I have forgotten how unforgiving solid fabrics is to crooked quilting lines. I have quilted on my industrial machine without BSR and really missed that constant perfect stitch the BSR gives. So what was so new? I sewed this wild blocks together- that was certainly brave! I have quilted free motion on solids- have done it before- but it is so long ago it can count as new.

When last have you done something for the first time?

Wednesday, May 18, 2011

If I get it right

I don't always get it right to upload "script" But I am willing to try.
There is a blogging Quilt Festival till the 20 th of May at Amy's Creative side.
So lets all take part.

My entry to this Festival is my quilt From here to there.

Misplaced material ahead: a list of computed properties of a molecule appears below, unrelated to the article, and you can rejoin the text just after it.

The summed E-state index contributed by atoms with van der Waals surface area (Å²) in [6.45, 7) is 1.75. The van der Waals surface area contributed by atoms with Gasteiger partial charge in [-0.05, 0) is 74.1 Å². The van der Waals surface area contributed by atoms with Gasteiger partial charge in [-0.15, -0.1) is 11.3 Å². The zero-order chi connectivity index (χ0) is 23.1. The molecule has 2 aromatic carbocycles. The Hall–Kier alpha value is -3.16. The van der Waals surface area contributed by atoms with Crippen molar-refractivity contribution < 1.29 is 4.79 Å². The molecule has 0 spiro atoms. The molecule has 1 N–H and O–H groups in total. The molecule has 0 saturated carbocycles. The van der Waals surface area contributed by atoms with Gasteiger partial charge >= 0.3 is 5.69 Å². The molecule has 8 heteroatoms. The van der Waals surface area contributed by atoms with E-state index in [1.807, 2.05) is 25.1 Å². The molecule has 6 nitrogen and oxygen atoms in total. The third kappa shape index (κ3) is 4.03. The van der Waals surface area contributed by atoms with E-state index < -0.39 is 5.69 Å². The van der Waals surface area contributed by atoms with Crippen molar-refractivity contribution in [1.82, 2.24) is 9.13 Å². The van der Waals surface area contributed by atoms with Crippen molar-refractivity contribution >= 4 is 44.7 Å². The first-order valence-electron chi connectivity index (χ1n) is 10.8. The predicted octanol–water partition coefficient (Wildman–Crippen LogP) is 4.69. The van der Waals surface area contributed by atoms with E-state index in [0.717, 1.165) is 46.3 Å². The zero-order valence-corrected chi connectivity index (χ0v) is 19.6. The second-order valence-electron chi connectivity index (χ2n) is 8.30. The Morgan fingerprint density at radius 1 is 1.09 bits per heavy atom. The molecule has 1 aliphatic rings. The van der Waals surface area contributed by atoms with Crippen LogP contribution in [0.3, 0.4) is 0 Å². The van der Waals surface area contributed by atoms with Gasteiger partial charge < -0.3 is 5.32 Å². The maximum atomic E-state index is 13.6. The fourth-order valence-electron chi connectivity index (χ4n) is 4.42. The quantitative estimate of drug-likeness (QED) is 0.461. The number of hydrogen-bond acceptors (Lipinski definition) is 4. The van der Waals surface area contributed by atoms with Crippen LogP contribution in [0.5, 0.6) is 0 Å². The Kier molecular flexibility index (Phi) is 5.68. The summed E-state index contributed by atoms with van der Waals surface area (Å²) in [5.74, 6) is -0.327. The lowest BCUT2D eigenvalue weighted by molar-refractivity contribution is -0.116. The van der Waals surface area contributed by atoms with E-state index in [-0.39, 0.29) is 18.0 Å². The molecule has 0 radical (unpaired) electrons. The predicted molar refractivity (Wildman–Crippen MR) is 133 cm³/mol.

I made this as a challenge to myself. At our South African Festivals the Art quilts get the most attraction and I has to admit it is usually far more exciting than the traditional and Innovative quilts. I challenge some traditional quilters to make a quilt for our Festival that will be truly exciting to see.

This quilt consist of 25 blocks arranged in 5 rows of 5 blocks each. I choose the colour placement in the blocks in such away that the block loose it "stand alone identity" and become part of the whole.

I did not receive any prizes for my quilt neither did I get really positive feedback. But like a true mother- my children and my quilts are my pride and joy. And even if no one else would think they (My children or my quilts) are special- to me they are and I am so proud of them.

So I have submitted my quilt to the show and you can view all the other quilts entered on Amy's site or at the flickr group.

(Now to get all these links right!)

Monday, May 16, 2011